"We thought if we could replace the dendritic cells with a nanovehicle to deliver the CCL21, we would have an easier and less expensive treatment that also could be used at institutions that don't have GMP," said Dubinett.
The vault nanoparticles containing the CCL21 have been engineered to slowly release the protein into the tumor over time, producing an enduring immune response. Although the vaults protect the packed CCL21, they act like a time-release capsule, Dr. Rome said.
He cautioned that the vault work is at a much earlier stage than Dr. Dubinett's dendritic cell research, but he is encouraged by the early results. The goal is to develop an "off-the-shelf" therapy using vaults. "In animals, the vault nanoparticles have proven to be as effective, if not more effective, than the dendritic cell approach," he said. "Now we need to get the vault therapy approved by the Food and Drug Administration for use in humans." Because a vault is a naturally occurring particle, it causes no harm to the body and is potentially an ideal vehicle for use in the delivery of personalized therapies, Dr. Rome added.
This work, which was supported in part by the National Cancer Institute, is detailed in a paper titled, "Novel CCL21-Vault Nanocapsule Intratumoral Delivery Inhibits Lung Cancer Growth ." An abstract of this paper is available at the journal's Web site.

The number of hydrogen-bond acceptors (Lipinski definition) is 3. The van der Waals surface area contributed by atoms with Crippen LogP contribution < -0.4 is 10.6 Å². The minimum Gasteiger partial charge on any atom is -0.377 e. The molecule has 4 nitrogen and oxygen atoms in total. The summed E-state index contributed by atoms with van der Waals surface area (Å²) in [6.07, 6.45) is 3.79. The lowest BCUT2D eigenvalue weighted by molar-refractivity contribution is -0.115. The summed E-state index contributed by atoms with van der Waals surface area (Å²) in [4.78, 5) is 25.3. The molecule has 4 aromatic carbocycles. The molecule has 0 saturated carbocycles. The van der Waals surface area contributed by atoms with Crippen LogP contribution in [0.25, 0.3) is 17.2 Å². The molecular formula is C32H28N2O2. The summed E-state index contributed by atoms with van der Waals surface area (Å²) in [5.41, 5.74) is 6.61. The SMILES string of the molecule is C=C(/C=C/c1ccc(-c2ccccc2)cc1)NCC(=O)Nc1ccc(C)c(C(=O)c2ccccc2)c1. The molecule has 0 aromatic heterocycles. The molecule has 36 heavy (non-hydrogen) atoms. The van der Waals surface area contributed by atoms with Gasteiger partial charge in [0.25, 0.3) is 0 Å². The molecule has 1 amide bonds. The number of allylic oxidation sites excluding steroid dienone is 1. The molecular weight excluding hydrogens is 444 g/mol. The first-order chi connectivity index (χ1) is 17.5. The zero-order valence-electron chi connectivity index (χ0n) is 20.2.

Meanwhile, researchers at MIT have found a way to use nanoparticles to continually bathe engineered T cells with another set of growth-stimulating molecules known as interleukins (which themselves are part of the chemokine family). As a result, the immune cells, which are engineered to recognize a tumor as "foreign," continue to attack tumors instead of dying out, producing marked enhancement in tumor elimination in animals treated with the new combination therapy. Darrell Irvine of MIT led this study. He and his collaborators published the results of their experiments in the journal Nature Medicine.
Dr. Irvine and his team found that they could attach nanoparticles directly to engineered T cells without altering their immune system functions. In humans, T cells naturally attack tumors, but the tumors release molecules that weaken the T cells, rendering them harmless to the growing cancer. The researchers demonstrated that they could load the nanoparticles with interleukins, a family of molecules made by the immune system to stimulate T cell activity. The nanoparticles slowly release the interleukins, which counteracts the T cell inhibitory molecules produced by the tumor. Equally as important, the interleukins did not affect other nearby cells, which should limit potential side effects that might arise with the use of these powerful molecules.
In animal tests, the investigators found that mice with large established tumors died within 30 days when treated with engineered T cells attached to empty nanoparticles. In contrast, all the mice treated with engineered T cells attached to interleukin-loaded nanoparticles were alive 30 days after a single treatment.
This work, which was supported in part by the National Cancer Institute, is detailed in a paper titled, "Therapeutic cell engineering with surface-conjugated synthetic nanoparticles." An abstract of this paper is available at the journal's Web site.